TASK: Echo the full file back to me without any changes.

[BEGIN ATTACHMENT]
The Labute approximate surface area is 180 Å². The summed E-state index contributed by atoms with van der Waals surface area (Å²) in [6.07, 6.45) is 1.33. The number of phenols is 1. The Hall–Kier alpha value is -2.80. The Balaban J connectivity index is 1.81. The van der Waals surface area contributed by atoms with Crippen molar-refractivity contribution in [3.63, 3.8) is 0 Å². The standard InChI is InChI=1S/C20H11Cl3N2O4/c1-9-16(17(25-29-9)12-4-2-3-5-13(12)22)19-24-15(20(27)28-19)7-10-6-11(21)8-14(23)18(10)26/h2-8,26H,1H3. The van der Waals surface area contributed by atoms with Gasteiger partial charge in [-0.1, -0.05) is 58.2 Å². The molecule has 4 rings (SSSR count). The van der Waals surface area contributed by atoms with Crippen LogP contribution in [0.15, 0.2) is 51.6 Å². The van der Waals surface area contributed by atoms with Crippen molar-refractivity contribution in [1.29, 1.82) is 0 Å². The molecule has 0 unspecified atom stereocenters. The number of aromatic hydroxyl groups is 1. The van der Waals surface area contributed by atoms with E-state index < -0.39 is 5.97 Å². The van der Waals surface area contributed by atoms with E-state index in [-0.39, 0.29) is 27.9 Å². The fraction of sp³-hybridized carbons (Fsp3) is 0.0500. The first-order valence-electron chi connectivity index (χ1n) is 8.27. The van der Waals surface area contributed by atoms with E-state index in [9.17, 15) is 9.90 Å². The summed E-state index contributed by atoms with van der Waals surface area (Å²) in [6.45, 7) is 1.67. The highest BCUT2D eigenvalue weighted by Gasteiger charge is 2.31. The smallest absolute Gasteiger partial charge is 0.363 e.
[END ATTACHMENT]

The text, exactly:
The Labute approximate surface area is 180 Å². The summed E-state index contributed by atoms with van der Waals surface area (Å²) in [6.07, 6.45) is 1.33. The number of phenols is 1. The Hall–Kier alpha value is -2.80. The Balaban J connectivity index is 1.81. The van der Waals surface area contributed by atoms with Crippen molar-refractivity contribution in [3.63, 3.8) is 0 Å². The standard InChI is InChI=1S/C20H11Cl3N2O4/c1-9-16(17(25-29-9)12-4-2-3-5-13(12)22)19-24-15(20(27)28-19)7-10-6-11(21)8-14(23)18(10)26/h2-8,26H,1H3. The van der Waals surface area contributed by atoms with Gasteiger partial charge in [-0.1, -0.05) is 58.2 Å². The molecule has 4 rings (SSSR count). The van der Waals surface area contributed by atoms with Crippen LogP contribution in [0.15, 0.2) is 51.6 Å². The van der Waals surface area contributed by atoms with Crippen molar-refractivity contribution in [1.29, 1.82) is 0 Å². The molecule has 0 unspecified atom stereocenters. The number of aromatic hydroxyl groups is 1. The van der Waals surface area contributed by atoms with E-state index < -0.39 is 5.97 Å². The van der Waals surface area contributed by atoms with E-state index in [-0.39, 0.29) is 27.9 Å². The fraction of sp³-hybridized carbons (Fsp3) is 0.0500. The first-order valence-electron chi connectivity index (χ1n) is 8.27. The van der Waals surface area contributed by atoms with E-state index in [9.17, 15) is 9.90 Å². The summed E-state index contributed by atoms with van der Waals surface area (Å²) in [6.45, 7) is 1.67. The highest BCUT2D eigenvalue weighted by Gasteiger charge is 2.31. The smallest absolute Gasteiger partial charge is 0.363 e.